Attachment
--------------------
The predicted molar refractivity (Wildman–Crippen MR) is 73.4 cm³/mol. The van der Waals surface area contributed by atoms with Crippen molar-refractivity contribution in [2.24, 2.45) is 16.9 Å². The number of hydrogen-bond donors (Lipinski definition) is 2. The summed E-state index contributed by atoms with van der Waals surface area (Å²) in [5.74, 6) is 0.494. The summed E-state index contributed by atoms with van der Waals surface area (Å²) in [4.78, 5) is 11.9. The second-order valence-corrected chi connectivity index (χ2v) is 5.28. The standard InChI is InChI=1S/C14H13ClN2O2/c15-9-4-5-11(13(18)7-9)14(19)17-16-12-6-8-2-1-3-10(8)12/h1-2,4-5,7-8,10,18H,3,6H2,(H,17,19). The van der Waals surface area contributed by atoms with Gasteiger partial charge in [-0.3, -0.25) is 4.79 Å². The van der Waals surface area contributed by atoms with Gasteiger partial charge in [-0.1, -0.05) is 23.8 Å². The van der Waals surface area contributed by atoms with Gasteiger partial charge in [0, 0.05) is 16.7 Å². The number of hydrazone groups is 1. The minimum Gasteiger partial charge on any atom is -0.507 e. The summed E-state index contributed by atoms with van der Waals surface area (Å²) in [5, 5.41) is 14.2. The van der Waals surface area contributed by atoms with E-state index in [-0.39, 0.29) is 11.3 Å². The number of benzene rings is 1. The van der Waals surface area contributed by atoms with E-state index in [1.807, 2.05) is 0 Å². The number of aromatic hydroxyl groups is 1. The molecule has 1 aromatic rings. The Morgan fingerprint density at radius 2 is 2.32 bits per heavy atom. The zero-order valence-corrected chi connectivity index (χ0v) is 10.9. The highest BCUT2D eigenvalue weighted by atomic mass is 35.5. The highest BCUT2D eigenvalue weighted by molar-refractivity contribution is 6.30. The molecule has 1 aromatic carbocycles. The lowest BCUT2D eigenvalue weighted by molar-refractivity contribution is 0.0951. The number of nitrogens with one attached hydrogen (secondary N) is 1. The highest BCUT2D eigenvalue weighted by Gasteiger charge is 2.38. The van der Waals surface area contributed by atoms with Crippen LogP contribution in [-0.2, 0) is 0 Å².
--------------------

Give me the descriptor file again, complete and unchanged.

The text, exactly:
The predicted molar refractivity (Wildman–Crippen MR) is 73.4 cm³/mol. The van der Waals surface area contributed by atoms with Crippen molar-refractivity contribution in [2.24, 2.45) is 16.9 Å². The number of hydrogen-bond donors (Lipinski definition) is 2. The summed E-state index contributed by atoms with van der Waals surface area (Å²) in [5.74, 6) is 0.494. The summed E-state index contributed by atoms with van der Waals surface area (Å²) in [4.78, 5) is 11.9. The second-order valence-corrected chi connectivity index (χ2v) is 5.28. The standard InChI is InChI=1S/C14H13ClN2O2/c15-9-4-5-11(13(18)7-9)14(19)17-16-12-6-8-2-1-3-10(8)12/h1-2,4-5,7-8,10,18H,3,6H2,(H,17,19). The van der Waals surface area contributed by atoms with Gasteiger partial charge in [-0.3, -0.25) is 4.79 Å². The van der Waals surface area contributed by atoms with Gasteiger partial charge in [-0.1, -0.05) is 23.8 Å². The van der Waals surface area contributed by atoms with Gasteiger partial charge in [0, 0.05) is 16.7 Å². The number of hydrazone groups is 1. The minimum Gasteiger partial charge on any atom is -0.507 e. The summed E-state index contributed by atoms with van der Waals surface area (Å²) in [5, 5.41) is 14.2. The van der Waals surface area contributed by atoms with E-state index in [-0.39, 0.29) is 11.3 Å². The number of benzene rings is 1. The van der Waals surface area contributed by atoms with E-state index in [1.807, 2.05) is 0 Å². The number of aromatic hydroxyl groups is 1. The molecule has 1 aromatic rings. The Morgan fingerprint density at radius 2 is 2.32 bits per heavy atom. The zero-order valence-corrected chi connectivity index (χ0v) is 10.9. The highest BCUT2D eigenvalue weighted by atomic mass is 35.5. The highest BCUT2D eigenvalue weighted by molar-refractivity contribution is 6.30. The molecule has 1 aromatic carbocycles. The lowest BCUT2D eigenvalue weighted by molar-refractivity contribution is 0.0951. The number of nitrogens with one attached hydrogen (secondary N) is 1. The highest BCUT2D eigenvalue weighted by Gasteiger charge is 2.38. The van der Waals surface area contributed by atoms with Crippen LogP contribution in [-0.2, 0) is 0 Å².